Saturday, 17 September 2016

Raaz Reboot Review


Raaz Reboot


Has any good ever come out of a family moving to a new place in hopes of a new, rejuvenating lifestyle? And have 'they' really done everything 'they' can to make a movie out of it and present the same to us on the celluloid? No. A resounding NO. 'Raaz reboot', a movie which is as clumsy as its title, confirms to these questions and presents the viewer yet another half-baked, brainless and altogether gawky picture for our beloved Fridays.

The most peculiar thing I have observed about this trend of Bollywood movies to base almost the entirety of their production in foreign locales is that you can see one frame of it and tell that it's a Bollywood movie. I mean, what is this uncanny knack that Indian film-makers have at making their films look Indian? There is an introductory shot taken from a postbox height level of a chilly Transylvanian setting and there is no Indian artist to be seen. And yet you feel like it's an Indian setting, with the shots probably taken out of Ooty in winters!! Okay that was a bad joke but really, when you cannot even make the railway station look different from a Himachal toy train point, there is no point in wasting insane amounts of money to shoot in exotic locations. The big budget film-makers should rather take a break from this fad and for once invest in an authentic, full fledged script for a change.

So two newly wed utterly successful good-looking individuals move over from Mumbai to Transylvania. I say two individuals although they are a couple because then I would have to drop those adjectives to go on with. To lay it as simply as I can, Gaurav Arora (as Rehan) and Kriti Kharbanda (Shaina) look like two logs from different trees that have been put on the screen because Hey, they are good-looking logs. As far as their chemistry is concerned, something which had to be an integral part of the film for the climax to work, is completely lacking and this is apparent from the very first frames of the movie. Yes they have a secret between them and 'it will pull them apart', something which is repeated so many times in the first twenty minutes itself that it felt like the producers went on a frenzy and said, "Look, I don't care what the movie does but you have to sell the name again and again so it reminds people of the infinitely better Bipasha film of the same name". Again, this little secret will go on to take a dump over the whole timeline of the story with a non-linear plot device thrown in to include an obvious twist.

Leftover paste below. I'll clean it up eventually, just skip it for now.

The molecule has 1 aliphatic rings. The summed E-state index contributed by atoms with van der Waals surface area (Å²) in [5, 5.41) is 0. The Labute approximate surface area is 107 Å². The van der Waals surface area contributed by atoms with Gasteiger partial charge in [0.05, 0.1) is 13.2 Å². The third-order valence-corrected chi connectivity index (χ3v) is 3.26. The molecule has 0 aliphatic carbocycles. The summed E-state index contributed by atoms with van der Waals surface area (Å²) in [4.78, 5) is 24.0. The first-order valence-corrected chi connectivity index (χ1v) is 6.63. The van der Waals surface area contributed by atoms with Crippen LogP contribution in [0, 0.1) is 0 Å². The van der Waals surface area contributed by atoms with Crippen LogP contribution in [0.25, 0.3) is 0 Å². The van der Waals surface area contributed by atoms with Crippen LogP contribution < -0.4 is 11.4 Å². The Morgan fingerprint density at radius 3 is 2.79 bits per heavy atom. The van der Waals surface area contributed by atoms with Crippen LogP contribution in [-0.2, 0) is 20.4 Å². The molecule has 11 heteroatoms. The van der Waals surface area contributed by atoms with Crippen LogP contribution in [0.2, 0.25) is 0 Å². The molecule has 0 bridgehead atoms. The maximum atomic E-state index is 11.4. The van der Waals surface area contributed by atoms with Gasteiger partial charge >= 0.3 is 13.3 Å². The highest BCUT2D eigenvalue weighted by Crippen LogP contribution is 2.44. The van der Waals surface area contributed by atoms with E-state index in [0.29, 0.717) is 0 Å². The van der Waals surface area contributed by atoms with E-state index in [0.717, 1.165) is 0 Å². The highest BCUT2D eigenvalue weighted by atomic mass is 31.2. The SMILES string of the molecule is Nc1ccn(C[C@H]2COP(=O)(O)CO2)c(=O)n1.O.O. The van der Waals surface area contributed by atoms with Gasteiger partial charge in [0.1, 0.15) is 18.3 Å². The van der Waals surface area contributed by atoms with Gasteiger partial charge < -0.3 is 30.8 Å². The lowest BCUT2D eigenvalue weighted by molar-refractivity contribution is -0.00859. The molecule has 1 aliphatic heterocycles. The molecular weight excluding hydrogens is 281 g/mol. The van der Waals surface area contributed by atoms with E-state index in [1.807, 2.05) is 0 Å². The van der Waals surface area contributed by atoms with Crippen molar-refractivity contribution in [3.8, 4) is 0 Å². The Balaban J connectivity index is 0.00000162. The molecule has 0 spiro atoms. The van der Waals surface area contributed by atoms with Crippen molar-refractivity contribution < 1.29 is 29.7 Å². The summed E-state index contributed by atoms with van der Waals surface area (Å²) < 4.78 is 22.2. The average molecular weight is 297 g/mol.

If I were to tell anymore about the movie, I would be giving out spoilers which if you have read other reviews have totally blurted out. And I don't blame them. The plot is so paper thin that reviewers can't help themselves. Instead let's talk about the performances. Hmm, that's an interesting part for me to write about than for you to read. Kriti Kharbanda, in her introductory role, at least looks good on the screen. She does have the charm of an actress and the weight she is pulling on herself with a big first film will likely wear off if she gets further projects. On the other hand for Gaurav Arora, it's a whole different game. But for his voice, which is also used in voice-overs throughout the film, he would have been another in line of those hunky models who are thrown into the film for the looks factor. When will these guys learn to act? Even an actor of the caliber of Emraan Hashmi gets sacrificed when thrown in the midst of such rocks. Bollywood should move to good actors in cinematic films soon enough or the pretentious cinema will take the cake and eat it too. I understand that horror movies is the only genre where you do not need big starts for a hit but then you need a script to back up your film. And again, who am I kidding, this film could have been made twice as good with some powerful performances in spite of all its flaws. The last nail in the coffin proves to be the music of the film which is forgetful and ineffective to say the least. The first two films in the original trilogy worked largely because of the sound effects and musical breaks for the audiences while apart from the titular song here, everything else is pathetic.

The major elements that the film deals with include those of Christian Exorcism techniques and that of the Church, something that we have seen way too much in Hollywood. And the makers have literally copied some instances frame-by-frame from some of the Hollywood greats the names of which I wouldn't even mention in the same review as that of this film. Why can't the makers understand that they need to move on to original content and innovative ideas as opposed to this basic B.S. Look at a film like Raaz(2002) with Bipasha and Morea and although it's 'inspired' from a fully fledged film, it had the elements and the knowledge to make it work. The makers knew that the vast majority of Indian audiences would not have even heard of 'What Lies Beneath' and still they spent considerable money and time to get things right in that movie. Fast Forward 14 year later and they can't even realize that this is a completely different India that loves throwing Hollywood in their faces every chance it gets. That said, the film-makers needed to work equally good, if not better, to sell a horror movie.

All in all, the rebooted Raaz franchise is likely to be put on hold after this catastrophe and if they do make one anytime soon, they better get a good script for the same and better yet, cast Kangna Ranaut as the lead star. Anything different and I don't see a future for the camp.



Bandwidth Verdict- There is one and only thing which you can like about this film. And what is it? I wouldn't tell. Let it be a 'Raaz' for your own good :p

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